Whether or not they work with a financial pro, leading boomer parents and their millennial children often consult each other about major financial decisions. “This type of parent-child relationship is the first of its kind,” Marston noted.
However, many of these parents don’t intend to leave an inheritance. Reckoning they’ve already spent enough on raising and educating their offspring, they plan to use all their money themselves, maybe bouncing the last check on the day of their funeral. While this may be consistent with the original “me” generation, it’s a dramatic shift away from earlier generations’ attitudes.
Not that leading boomers plan to kick the bucket anytime soon. They like to be thought of as “fit, active, energetic and current,” Marston pointed out. To be considered “old” is anathema, to the point where boomers shy away from such coy terms as “active adults,” “mature,” “50-plus” and even “middle-aged.”
That said, leading boomers (and trailing boomers, to some extent) have never really let go of their past. They’re nostalgic for things that were important in their youth, from snacks to TV shows. By the same token, even though they may pride themselves on being tech-savvy, they generally prefer to do business face-to-face or by phone. Marston said, “The personal touch is critical to maintaining relationships.”
If You’re Younger Than A Leading Boomer Client
Establish your competence. To build credibility for your expertise, document your credentials and awards.
Be positive. Younger advisors who pride themselves on “calling it as they see it” may tend to be too terse and pragmatic. Maintaining an optimistic outlook will make a better impression on boomer clients.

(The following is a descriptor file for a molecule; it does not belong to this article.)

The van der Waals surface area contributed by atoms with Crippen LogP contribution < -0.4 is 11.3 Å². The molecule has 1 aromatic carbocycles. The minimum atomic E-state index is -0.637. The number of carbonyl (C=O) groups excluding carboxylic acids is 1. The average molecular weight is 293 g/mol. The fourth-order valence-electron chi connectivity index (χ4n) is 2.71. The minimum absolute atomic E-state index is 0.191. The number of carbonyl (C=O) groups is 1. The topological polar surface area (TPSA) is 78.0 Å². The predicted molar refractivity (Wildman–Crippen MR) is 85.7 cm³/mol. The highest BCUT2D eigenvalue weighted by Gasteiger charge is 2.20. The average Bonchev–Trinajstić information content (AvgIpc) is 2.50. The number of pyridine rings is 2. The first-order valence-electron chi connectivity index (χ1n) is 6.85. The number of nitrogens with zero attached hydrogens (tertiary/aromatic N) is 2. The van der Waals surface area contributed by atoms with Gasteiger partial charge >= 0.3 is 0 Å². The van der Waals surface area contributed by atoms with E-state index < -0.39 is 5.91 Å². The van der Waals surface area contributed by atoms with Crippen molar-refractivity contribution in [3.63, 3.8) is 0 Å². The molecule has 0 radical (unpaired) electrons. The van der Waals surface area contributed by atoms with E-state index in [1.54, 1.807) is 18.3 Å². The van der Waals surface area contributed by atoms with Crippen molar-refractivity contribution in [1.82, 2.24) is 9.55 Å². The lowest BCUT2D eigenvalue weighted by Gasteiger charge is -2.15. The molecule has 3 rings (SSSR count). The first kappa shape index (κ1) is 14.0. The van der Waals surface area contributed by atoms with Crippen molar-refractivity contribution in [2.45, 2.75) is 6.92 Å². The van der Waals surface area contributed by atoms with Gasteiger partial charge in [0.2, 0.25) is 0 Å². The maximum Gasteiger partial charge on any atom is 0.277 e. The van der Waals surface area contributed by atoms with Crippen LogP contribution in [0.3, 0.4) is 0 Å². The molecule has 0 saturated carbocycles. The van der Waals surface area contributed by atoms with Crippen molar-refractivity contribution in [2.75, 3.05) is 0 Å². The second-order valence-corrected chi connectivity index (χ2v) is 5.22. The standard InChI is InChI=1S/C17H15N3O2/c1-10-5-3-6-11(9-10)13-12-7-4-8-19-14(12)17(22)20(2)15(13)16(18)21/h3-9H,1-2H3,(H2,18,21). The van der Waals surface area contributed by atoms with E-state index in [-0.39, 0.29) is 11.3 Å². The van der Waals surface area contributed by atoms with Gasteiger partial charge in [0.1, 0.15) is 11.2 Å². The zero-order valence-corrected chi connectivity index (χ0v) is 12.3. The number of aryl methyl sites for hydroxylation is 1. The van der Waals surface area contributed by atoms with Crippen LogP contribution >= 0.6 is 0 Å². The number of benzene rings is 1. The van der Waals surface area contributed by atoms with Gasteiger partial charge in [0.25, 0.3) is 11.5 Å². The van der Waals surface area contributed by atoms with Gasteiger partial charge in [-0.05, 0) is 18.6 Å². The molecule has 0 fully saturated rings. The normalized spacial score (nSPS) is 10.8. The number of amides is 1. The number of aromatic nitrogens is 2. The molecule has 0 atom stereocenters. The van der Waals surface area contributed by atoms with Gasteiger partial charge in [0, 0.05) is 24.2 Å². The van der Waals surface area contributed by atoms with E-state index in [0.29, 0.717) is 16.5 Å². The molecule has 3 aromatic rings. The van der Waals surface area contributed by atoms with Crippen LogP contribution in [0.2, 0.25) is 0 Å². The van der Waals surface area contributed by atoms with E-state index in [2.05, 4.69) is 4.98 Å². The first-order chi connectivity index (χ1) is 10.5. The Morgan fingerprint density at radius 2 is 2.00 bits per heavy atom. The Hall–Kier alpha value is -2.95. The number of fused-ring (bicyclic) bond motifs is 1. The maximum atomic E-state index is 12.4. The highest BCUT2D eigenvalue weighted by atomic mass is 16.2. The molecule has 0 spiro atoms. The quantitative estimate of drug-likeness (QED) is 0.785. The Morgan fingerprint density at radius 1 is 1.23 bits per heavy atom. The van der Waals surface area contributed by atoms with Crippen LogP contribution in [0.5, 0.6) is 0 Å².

Become an expert in decumulation planning, keeping in mind that leading boomers feel they’ve earned a comfortable lifestyle.
Avoid the temptation to fall back on emailing and texting. “Gen X and millennial advisors often consider electronic communication more efficient,” Marston explained. “They need to take care to communicate personally and face to face with boomer clients on a regular basis.”
Trailing Boomers: ‘Just Keep Swimming’
In Marston’s view, leading and trailing boomers appear to share similar characteristics of ambition, competitiveness and ardent consumerism. However, trailing boomers tend to be more pessimistic — or at least more skeptical — about their future. Caught in the crossfire as their mothers went to work, college costs climbed and the job market dried up, they had the further bad luck of being hit by a recession during their prime accumulation years.
As a result, Marston said, trailing boomers’ outlook is more like that of Generation Xers: skepticism, weariness and a conviction that their financial security depends completely on them. Deeper in debt than leading boomers were at their age, they expect to work longer and get less retirement help than those early boomers did. “They simply haven’t been able to gain the same financial foothold as their leading boomer peers,” he concludes. “The ‘dream’ that rewarded their older siblings so well has been diminished and postponed for them.”
To complicate matters, many trailing boomers not only go into debt for their children’s expensive educations but also continue subsidizing them afterward, sometimes for years. Almost three-fourths of millennials (ages 19-35) currently receive financial support from their parents.